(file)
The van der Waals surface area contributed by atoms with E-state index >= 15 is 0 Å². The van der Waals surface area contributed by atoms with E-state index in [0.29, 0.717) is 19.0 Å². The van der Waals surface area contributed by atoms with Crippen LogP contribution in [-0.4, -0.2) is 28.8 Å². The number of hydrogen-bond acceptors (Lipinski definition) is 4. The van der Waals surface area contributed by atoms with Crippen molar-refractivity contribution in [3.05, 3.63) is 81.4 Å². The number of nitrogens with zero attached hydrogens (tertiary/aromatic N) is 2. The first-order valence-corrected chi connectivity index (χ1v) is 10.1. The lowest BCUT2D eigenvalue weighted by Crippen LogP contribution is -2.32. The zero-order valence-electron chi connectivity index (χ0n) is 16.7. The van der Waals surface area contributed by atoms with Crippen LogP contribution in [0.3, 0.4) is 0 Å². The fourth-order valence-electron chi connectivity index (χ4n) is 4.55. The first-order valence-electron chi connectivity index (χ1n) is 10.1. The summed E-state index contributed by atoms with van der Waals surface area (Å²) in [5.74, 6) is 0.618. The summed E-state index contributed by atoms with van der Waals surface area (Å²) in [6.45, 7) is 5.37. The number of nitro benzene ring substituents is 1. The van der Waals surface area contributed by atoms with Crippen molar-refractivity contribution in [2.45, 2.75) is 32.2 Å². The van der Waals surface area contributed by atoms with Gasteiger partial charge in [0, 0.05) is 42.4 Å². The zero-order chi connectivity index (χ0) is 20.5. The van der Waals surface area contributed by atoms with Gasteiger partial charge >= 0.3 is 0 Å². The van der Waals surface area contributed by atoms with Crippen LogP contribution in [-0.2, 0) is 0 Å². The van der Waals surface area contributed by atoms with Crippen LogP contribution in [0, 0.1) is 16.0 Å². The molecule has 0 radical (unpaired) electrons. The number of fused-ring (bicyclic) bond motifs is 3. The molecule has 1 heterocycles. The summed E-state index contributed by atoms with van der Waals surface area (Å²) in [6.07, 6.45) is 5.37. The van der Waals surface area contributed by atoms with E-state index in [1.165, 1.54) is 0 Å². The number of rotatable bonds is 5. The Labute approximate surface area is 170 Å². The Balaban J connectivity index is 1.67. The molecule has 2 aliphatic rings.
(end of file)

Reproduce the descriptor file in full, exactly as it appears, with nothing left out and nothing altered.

The van der Waals surface area contributed by atoms with E-state index >= 15 is 0 Å². The van der Waals surface area contributed by atoms with E-state index in [0.29, 0.717) is 19.0 Å². The van der Waals surface area contributed by atoms with Crippen LogP contribution in [-0.4, -0.2) is 28.8 Å². The number of hydrogen-bond acceptors (Lipinski definition) is 4. The van der Waals surface area contributed by atoms with Crippen molar-refractivity contribution in [3.05, 3.63) is 81.4 Å². The number of nitrogens with zero attached hydrogens (tertiary/aromatic N) is 2. The first-order valence-corrected chi connectivity index (χ1v) is 10.1. The lowest BCUT2D eigenvalue weighted by Crippen LogP contribution is -2.32. The zero-order valence-electron chi connectivity index (χ0n) is 16.7. The van der Waals surface area contributed by atoms with Crippen LogP contribution in [0.3, 0.4) is 0 Å². The fourth-order valence-electron chi connectivity index (χ4n) is 4.55. The first-order valence-electron chi connectivity index (χ1n) is 10.1. The summed E-state index contributed by atoms with van der Waals surface area (Å²) in [5.74, 6) is 0.618. The summed E-state index contributed by atoms with van der Waals surface area (Å²) in [6.45, 7) is 5.37. The number of nitro benzene ring substituents is 1. The van der Waals surface area contributed by atoms with Crippen molar-refractivity contribution in [2.45, 2.75) is 32.2 Å². The van der Waals surface area contributed by atoms with Gasteiger partial charge in [0, 0.05) is 42.4 Å². The zero-order chi connectivity index (χ0) is 20.5. The van der Waals surface area contributed by atoms with Gasteiger partial charge >= 0.3 is 0 Å². The van der Waals surface area contributed by atoms with Crippen LogP contribution in [-0.2, 0) is 0 Å². The van der Waals surface area contributed by atoms with Crippen LogP contribution in [0, 0.1) is 16.0 Å². The molecule has 0 radical (unpaired) electrons. The number of fused-ring (bicyclic) bond motifs is 3. The molecule has 1 heterocycles. The summed E-state index contributed by atoms with van der Waals surface area (Å²) in [6.07, 6.45) is 5.37. The van der Waals surface area contributed by atoms with E-state index in [1.165, 1.54) is 0 Å². The number of rotatable bonds is 5. The Labute approximate surface area is 170 Å². The Balaban J connectivity index is 1.67. The molecule has 2 aliphatic rings.